Overstayed Your Medicaid

, , , | Healthy | December 23, 2017

(After our son is born:)

Nurse: *to my wife* “And I’m just confirming that the baby is covered by your insurance for at least 21 days?”

Wife: “Yes, that’s correct.”

(Later:)

Doctor #1: “Hi, Mom & Dad! Congratulations! I’m [Doctor] and just here to look over the little guy. Oh, he’s a cutie!” *examines the baby for five minutes* “Well, everything looks good. Congratulations again!”

(Even later:)

Doctor #2: “Hello! I’m [Doctor #2]. I’m here to examine [something else] with your son. Congratulations, by the way! Oh, he’s a handsome guy!” *examines baby for five minutes* “Well, everything looks good. He seems to be doing great!”

(Later still:)

Doctor #3: “He’s doing great, but his levels aren’t quite where we would really like them to be. I’m going to keep you guys here for another night to monitor him.”

(Months later we start seeing bills from pediatricians whose names we didn’t recognize at all for “neonatal exam” and other odd things. Two years later our daughter is born in the same hospital.)

Nurse: *to my wife* “And I’m just confirming that the baby is covered by your insurance for at least 21 days?”

Wife: “No, I’m on a self-funded plan so that isn’t the case. We’ll be putting her on the state-based Medicaid plan with her brother and coverage will be retroactive to her birthday.”

(Later, as in less than 24 hours after the birth:)

Nurse: “Looks like you guys get to go home today! Just so you know, her levels aren’t quite where we would want them to be so you’ll need to set up an appointment with your primary care pediatrician to have her checked within the next day. Congratulations again!”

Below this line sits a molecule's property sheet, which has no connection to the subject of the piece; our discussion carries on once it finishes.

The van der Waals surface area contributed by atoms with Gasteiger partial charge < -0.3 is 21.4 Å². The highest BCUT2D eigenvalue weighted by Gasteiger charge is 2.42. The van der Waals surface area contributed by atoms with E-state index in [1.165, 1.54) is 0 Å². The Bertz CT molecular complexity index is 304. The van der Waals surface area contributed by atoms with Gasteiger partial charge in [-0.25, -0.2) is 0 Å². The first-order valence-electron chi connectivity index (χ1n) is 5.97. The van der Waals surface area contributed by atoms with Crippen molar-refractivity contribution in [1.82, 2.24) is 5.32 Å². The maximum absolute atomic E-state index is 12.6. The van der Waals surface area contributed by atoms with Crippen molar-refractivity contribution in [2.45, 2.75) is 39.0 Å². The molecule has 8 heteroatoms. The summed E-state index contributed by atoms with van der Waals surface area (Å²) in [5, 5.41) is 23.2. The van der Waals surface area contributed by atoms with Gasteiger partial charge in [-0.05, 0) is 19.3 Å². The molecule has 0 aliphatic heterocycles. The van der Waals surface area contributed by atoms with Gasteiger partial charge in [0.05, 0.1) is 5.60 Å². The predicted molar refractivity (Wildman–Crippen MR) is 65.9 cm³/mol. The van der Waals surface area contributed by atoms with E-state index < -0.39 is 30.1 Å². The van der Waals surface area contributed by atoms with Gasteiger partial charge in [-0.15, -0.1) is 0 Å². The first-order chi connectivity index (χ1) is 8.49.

(The next day at our pediatrician’s office:)

Pediatrician: “Why in the world would they discharge you with her levels like this? This is very concerning to me. She needed another night in the hospital. Did any pediatricians at the hospital look at her?”

Wife: “Just one. Weird, because last time we saw like four or five; they’d just pop in and we’d never see them again.”

Pediatrician: “These numbers are not good. We need to get her to the ER today.”

(Off to the ER (at a different hospital) and our new-born daughter had to stay the night for some urgent treatment. She’s fine now but the lesson is learned that we mention Medicaid to the hospital with extreme caution.)

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Sounds Like Soggy Stockings To Me

, , , , , , , , | Related | December 20, 2017

(My partner and I don’t do Christmas, but due to over-saturation in the media, our three-year-old daughter knows all about it. She is also a very sweet and observant kid.)

Daughter: “Mama, what do you want to ask Santa to bring for Christmas?”

Me: “Nothing. I already have everything I need.”

Daughter: “Maybeeee… coffee.”

Me: *laughs* “That’s a good present.”

Daughter: “Daddy, what do you want to ask Santa to bring for Christmas?”